Avoiding certain frustration, reflection, and the cable guy paradox

Philosophical Studies 138 (3):317 - 333 (2008)
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Abstract

We discuss the cable guy paradox, both as an object of interest in its own right and as something which can be used to illuminate certain issues in the theories of rational choice and belief. We argue that a crucial principle—The Avoid Certain Frustration (ACF) principle—which is used in stating the paradox is false, thus resolving the paradox. We also explain how the paradox gives us new insight into issues related to the Reflection principle. Our general thesis is that principles that base your current opinions on your current opinions about your future opinions need not make reference to the particular times in the future at which you believe you will have those opinions, but they do need to make reference to the particular degrees of belief you believe you will have in the future.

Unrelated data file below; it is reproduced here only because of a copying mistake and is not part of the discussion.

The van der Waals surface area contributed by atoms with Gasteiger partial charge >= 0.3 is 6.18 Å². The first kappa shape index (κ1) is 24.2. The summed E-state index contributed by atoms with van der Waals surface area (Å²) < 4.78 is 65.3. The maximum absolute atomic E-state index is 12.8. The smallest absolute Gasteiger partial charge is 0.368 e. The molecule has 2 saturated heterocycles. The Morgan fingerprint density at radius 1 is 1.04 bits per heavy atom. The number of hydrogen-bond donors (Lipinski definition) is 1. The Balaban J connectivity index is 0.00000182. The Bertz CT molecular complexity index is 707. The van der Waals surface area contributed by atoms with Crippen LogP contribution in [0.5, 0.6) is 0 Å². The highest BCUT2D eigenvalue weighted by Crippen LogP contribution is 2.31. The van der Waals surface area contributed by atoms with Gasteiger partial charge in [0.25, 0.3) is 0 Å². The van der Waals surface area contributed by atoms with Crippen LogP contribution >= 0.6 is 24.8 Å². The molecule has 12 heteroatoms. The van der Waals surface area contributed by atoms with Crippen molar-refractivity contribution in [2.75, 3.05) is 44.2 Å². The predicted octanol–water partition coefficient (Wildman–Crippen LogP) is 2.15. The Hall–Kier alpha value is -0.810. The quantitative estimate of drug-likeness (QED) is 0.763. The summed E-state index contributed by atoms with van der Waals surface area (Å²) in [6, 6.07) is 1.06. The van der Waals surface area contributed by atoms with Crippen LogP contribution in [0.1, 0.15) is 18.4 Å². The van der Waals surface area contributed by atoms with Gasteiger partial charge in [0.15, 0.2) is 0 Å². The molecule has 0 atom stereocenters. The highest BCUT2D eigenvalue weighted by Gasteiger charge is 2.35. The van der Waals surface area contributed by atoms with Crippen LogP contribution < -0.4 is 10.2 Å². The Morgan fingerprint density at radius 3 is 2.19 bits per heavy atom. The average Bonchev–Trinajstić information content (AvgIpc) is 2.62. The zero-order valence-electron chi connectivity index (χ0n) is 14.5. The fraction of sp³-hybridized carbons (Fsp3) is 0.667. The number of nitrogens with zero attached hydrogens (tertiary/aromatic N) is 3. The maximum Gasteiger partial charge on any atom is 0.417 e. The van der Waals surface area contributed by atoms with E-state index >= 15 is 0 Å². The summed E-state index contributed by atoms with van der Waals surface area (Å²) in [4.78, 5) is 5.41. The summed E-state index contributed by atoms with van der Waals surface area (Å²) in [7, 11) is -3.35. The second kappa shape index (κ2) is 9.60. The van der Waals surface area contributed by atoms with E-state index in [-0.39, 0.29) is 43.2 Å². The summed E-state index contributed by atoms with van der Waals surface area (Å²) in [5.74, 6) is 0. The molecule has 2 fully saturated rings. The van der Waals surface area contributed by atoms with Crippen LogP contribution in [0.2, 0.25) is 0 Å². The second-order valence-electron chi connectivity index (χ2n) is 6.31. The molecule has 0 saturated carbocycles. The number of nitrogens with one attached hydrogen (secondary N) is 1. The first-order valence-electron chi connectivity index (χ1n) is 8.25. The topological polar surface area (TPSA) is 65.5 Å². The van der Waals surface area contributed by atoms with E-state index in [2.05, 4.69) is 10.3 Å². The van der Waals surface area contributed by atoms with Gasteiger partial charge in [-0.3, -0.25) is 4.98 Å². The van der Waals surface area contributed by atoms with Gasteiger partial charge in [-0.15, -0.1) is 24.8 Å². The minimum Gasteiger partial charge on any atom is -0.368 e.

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Author Profiles

Samuel Ruhmkorff
University of Michigan, Ann Arbor (PhD)
Brian Kierland
Boise State University

Citations of this work

Fair Countable Lotteries and Reflection.Casper Storm Hansen - 2022 - Acta Analytica 37 (4):595-610.

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References found in this work

Belief and the Will.Bas C. van Fraassen - 1984 - Journal of Philosophy 81 (5):235-256.
Belief and the will.Bas C. van Fraassen - 2010 - In Antony Eagle (ed.), Philosophy of Probability: Contemporary Readings. New York: Routledge. pp. 235-256.
Stopping to Reflect.M. J. Schervish, T. Seidenfeld & J. B. Kadane - 2004 - Journal of Philosophy 101 (6):315-322.
Stopping to Reflect.Mj Schervish, T. Seidenfeld & Jb Kadane - 2004 - Journal of Philosophy 101 (6):315-322.

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